One-off government cash handout not enough to help poor families
Some of the worst hit families experiencing food insecurity during the COVID-19 pandemic found that Government financial intervention didn't effectively address the issue, new research has found.
The study looked at food insecurity among young families in Peru, where the global pandemic caused by COVID-19 has resulted in one of the worst economic shocks seen around the world. An international team of academics looked at food insecurity following the first nine months of the pandemic, and which factors influenced families' ability to afford food.
The paper, published in Nutrients found that prior financial circumstances had the biggest bearing on food insecurity. Although the Peruvian government provided financial support to families through Bonos financial payments, those that received the support did not experience any improvement in food security than other families in a similar situation who didn't get a payment.
The Bonos payments were issued in tranches during the national lockdown in Peru between March and July in 2020 and targeted 7 in 10 Peruvian households. The intervention was a single payment of PEN 760 per household, which is equivalent to 82% of the monthly minimum wage.
Professor Vimal Karani, Professor of Nutrigenetics and Nutrigenomics at the University of Reading, and lead author of the paper said:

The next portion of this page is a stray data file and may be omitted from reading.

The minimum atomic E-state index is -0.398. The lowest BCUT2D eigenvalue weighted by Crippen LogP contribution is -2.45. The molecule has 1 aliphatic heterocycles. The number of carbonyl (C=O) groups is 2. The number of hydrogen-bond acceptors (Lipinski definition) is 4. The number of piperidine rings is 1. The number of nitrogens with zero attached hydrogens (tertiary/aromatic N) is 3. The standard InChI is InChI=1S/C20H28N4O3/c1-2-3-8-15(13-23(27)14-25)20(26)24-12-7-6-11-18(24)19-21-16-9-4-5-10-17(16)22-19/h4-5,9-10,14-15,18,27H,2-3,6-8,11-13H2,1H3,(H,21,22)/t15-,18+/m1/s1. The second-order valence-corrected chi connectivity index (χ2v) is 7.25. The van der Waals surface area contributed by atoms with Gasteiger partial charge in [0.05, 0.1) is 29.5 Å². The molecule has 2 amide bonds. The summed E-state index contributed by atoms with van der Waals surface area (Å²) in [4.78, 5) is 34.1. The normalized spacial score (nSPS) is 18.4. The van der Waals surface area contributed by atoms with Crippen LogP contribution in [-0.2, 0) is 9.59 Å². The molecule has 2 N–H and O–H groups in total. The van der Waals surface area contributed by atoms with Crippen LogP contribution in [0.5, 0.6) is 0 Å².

"Our findings suggest that the short-term interventions of the Peruvian government and others around the world to help support families affected by the economic shock of COVID-19 were not effective.
"While the Bonos payments are recognized as one of the best tools at their disposal, our findings suggest that Peruvian families continued to be concerned about how they were going to put food on the table, resorting to missing meals or deliberately eating less nutritious food to make ends meet.
"It shows how significantly poverty and food security are linked, and how governments around the world need to take fundamental action to address poverty to avoid the long-term health and societal impacts of food insecurity."
The study is the first of its kind to look at the relationship between economic conditions and food security in low- and middle-income countries over a long period. The longitudinal study draws on data first collected in 2002 and has tracked economic conditions including from birth. The research team hope that the study will be a model for other studies into the relationships between food, food security and poverty.
Professor Karani said:
"By continuing to track the same individuals over such a long time, we hope to be able to better understand some of the influences on non-communicable diseases and their relationship with food and poverty.
"COVID-19 has had such a huge effect on the world, and while our study was not initially designed to look at how the impact of a global pandemic would affect long-term health, such data will be incredibly important to ensure that we understand the true cost to our health."